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I have a system of equations of grade 1 to resolve in PHP. There are more equations than variables but there aren't less equations than variables.

The system would look like bellow. n equations, m variables, variables are x[i] where 'i' takes values from 1 to m. The system may have a solution or not. m may be maximum 100 and n maximum ~5000 (thousands).

I will have to resolve like a few thousands of these systems of equations. Speed may be a problem but I'm looking for an algorithm written in PHP for now.

a[1][1] * x[1] + a[1][2] * x[2] + ... + a[1][m] * x[m] = number 1
a[2][1] * x[1] + a[2][2] * x[2] + ... + a[2][m] * x[m] = number 2
a[n][1] * x[1] + a[n][2] * x[2] + ... + a[n][m] * x[m] = number n

There is Cramer Rule which may do it. I could make 1 square matrix of coefficients, resolve the system with Cramer Rule (by calculating matrices' determinants) and than I should check the values in the unused equations. I believe I could try Cramer by myself but I'm looking for a better solution.

This is a problem of Computational Science, I know there are some complex algorithms to solve my problem but I can't tell which one would do it and which is the best for my case. An algorithm would use me better than just the theory with the demonstration.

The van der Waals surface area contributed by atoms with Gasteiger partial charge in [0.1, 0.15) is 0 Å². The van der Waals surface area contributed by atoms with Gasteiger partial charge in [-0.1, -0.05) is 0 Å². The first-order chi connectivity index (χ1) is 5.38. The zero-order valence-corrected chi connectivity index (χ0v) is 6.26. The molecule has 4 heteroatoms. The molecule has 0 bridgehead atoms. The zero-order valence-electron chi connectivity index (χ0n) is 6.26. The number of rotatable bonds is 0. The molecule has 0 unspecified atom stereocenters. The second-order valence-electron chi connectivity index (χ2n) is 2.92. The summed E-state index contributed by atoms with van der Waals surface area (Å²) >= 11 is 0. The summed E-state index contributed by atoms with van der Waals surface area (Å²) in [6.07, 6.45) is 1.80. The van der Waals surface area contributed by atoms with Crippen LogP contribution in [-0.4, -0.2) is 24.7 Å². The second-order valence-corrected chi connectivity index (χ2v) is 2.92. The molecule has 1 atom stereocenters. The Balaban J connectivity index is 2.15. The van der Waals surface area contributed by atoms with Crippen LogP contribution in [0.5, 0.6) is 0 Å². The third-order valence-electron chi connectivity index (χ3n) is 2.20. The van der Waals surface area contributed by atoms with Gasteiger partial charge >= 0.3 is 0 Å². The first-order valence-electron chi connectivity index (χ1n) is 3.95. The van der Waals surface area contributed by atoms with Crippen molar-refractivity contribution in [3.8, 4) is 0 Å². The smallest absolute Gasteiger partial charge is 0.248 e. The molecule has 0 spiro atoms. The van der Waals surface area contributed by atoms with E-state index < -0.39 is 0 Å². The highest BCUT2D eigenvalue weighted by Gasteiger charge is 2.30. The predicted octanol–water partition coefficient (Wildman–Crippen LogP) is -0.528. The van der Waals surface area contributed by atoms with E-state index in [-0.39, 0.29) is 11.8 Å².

My question is, does anybody know a class, script, code of some sort written in PHP to resolve a system of linear equations of grade 1 ? Alternatively I could try an API or a Web Service, best to be free, a paid one would do it too.

Thank you

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2 Answers 2

Wikipedia should have pseudocode for reducing the matrix representing your equations to reduced row echelon form. Once the matrix is in that form, you can walk through the rows to find a solution.

There's an unmaintained PEAR package which may save you the effort of writing the code.

Another question is whether you are looking mostly at "wide" systems (more variables than equations, which usually have many possible solutions) or "narrow" systems (more equations than variables, which usually have no solutions), since the best strategy depends on which case you are in — and narrow systems may benefit from using a linear regression technique such as least squares instead.

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There is a truly excellent package based on JAMA here:

I've used it for simple linear right the way to highly complex Multiple Linear Regression (writing my own Backwards Stepwise MLR functions on top of that). Very comprehensive and will hopefully do what you need.

Speed could be considered an issue, for sure. But works a treat and matched SPSS when I cross referenced results on the BSMLR calculations.

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